Two arts educational projects in South Africa have been providing Black students with critical tools since the time of apartheid. Still going strong and winning awards, the Market Theatre Laboratory and the Market Photo Workshop are shining examples of how a mode of learning that is between formal and informal can make a positive difference in the world. South African writer Edward Tsumele speaks to Market Theatre Foundation chief executive Ismail Mahomed about developing critically inclined artists in South Africa.
The Market Theatre Laboratory – or simply the Lab, as it’s commonly known – and the Market Photo Workshop (MPW) have played crucial roles in theater and photography education, respectively, in South Africa. It therefore makes sense for the institutions to jointly launch an extensive two-month celebratory program on reaching their thirtieth year of delivering quality practice-based education to multitudes of young people.
Both institutions were founded in 1989 by visionary men: the Lab by Barney Simon and John Kani, and the MPW by the late photographer David Goldblatt. It was during a time when the weight of apartheid policies weighed heavily on South African society, with racially segregated education policies in full force and the State of Emergency at its height.
Both the Lab and the MPW bravely defied the apartheid government by offering meaningful theater and photography education to those otherwise excluded from such education on the basis of race. The two institutions, which are business units of the Market Theatre Foundation, have not only set the standard for theater and photography education in the country, but have helped to build solid careers for many young people, particularly from the townships and beyond, in fields, ranging from stage and television to news and fine art photography. Some alumni are renowned contemporary voices in theater and photography circles, and other graduates continue to make waves in their chosen professions. One shining example is visual artist activist Zanele Muholi, whose photography is critically acclaimed – especially that representing the voices of the often marginalized lesbian communities in southern Africa.
Both institutions continue to win prestigious awards. The MPW has been hailed for training not just Muholi but many other photographers who go on to make a significant impact on society. This year it won the prestigious Prince Klaus Award from the Netherlands, for example. Currently, alumni Tshepiso Mabula ka Ndongeni is exhibiting her work at the MPW gallery as the winner of the 2018 Tierney Fellowship. The fellowship is awarded annually at the MPW, in partnership with the US-based Tierney Family Foundation. The aim is to provide emerging photographers with the opportunity to develop their careers and skills through mentorship. Mabula ka Ndongeni was mentored by photographer and teacher Buyaphi Mdledle, a teacher at the famous school.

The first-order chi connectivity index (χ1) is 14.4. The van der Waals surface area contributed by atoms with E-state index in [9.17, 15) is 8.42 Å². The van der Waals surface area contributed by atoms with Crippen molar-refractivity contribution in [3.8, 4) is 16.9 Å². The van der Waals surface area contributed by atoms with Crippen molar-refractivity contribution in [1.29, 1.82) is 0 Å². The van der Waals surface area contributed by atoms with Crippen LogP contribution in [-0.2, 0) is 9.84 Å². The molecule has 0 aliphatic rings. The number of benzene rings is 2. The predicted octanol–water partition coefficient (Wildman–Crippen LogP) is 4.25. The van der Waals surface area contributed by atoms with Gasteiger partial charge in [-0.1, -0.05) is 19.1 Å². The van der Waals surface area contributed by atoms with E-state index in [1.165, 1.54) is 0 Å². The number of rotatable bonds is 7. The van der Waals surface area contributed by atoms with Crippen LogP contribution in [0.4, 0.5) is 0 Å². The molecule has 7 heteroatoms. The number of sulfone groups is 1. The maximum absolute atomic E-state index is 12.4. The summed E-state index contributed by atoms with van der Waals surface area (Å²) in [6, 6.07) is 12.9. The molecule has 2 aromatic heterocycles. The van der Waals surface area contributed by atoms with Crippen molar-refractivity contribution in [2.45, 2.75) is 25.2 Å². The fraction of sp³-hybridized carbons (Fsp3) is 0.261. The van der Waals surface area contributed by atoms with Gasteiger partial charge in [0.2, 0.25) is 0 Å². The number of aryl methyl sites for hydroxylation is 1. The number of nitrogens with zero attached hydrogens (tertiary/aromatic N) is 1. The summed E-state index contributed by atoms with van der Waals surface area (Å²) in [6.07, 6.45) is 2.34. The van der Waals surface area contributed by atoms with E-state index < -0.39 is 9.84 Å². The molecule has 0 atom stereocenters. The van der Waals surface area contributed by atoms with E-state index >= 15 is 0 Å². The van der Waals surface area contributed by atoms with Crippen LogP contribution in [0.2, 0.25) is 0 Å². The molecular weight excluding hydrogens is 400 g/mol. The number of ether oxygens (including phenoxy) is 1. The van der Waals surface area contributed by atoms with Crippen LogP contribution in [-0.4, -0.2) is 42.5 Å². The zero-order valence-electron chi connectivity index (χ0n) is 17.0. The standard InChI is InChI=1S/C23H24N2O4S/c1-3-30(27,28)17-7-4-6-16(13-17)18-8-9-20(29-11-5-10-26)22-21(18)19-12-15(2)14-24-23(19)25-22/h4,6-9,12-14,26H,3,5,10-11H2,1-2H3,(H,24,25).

I recently had a chat with Market Theatre Foundation chief executive Ismail Mahomed about the broad impact of the Lab and the MPW in developing a critically inclined artists in South Africa.
C&: Could you reflect on the strategic role both the MPW and the Lab play in training critically thinking artists?
Ismail Mahomed: I think one can look at the MPW as a prototype of a more relevant format of learning for education in general. Between the rigidness of a formal institution and the unstructured learning of informal institutions, the MPW has given a non-formal option to learning photographers to enter and exit at times they felt was most suitable to their situations and lives. The basis of good education is that it is relevant, affordable, and driven by passionate educators that have great knowledge of the subject matter and are inclined to produce a breed of artist that bravely engages with important issues of the day in society.
Over the past three decades, both the Market Theatre Laboratory and Market Photo Workshop have earned strong reputations for offering practice-based training in their fields. The various alumni who have taken their places successfully in South Africa’s creative and cultural economy are testimony to the value, quality, and relevance of the training provided by these two units of the Market Theatre Foundation.
C&: What is your view on the institutions’ successes and challenges so far?
Ismail Mahomed: While both the Lab and the MPW remain committed to their founding vision of growing access and providing quality professional training to students drawn from mainly historically marginalized communities, the two “schools” have also broadened their scope to work with alumni, provide opportunities for professional residencies, and encourage international collaboration for new professionals. Both schools remain at the forefront of influencing how emerging artists can play a thought-leader and activist role to grow the sector.
C&: Do you think the Lab and the MPW still have an important role to play in theater and photography education going forward, especially as universities now accept young Black people to study theater and photography formally?
IM: Neither institution has to be in competition or feel threatened by universities that are now more accessible to students. They both offer a unique quality of education and experience which students find relevant and more practice-based. Both are also at the forefront of producing content, methodologies, and curricula that are shared with professionals at various South African universities.
With more than 30 years of working in the arts sector, Ismail Mahomed took over as CEO of the MarketTheatre in August 2016. Prior to joining the ranks of the Market Theatre he served an 8-year stint as the Artistic Director of the National Arts Festival. He is a multi-award winning arts administrator.
Edward Tsumele is multi-award winning South Africa-based writer.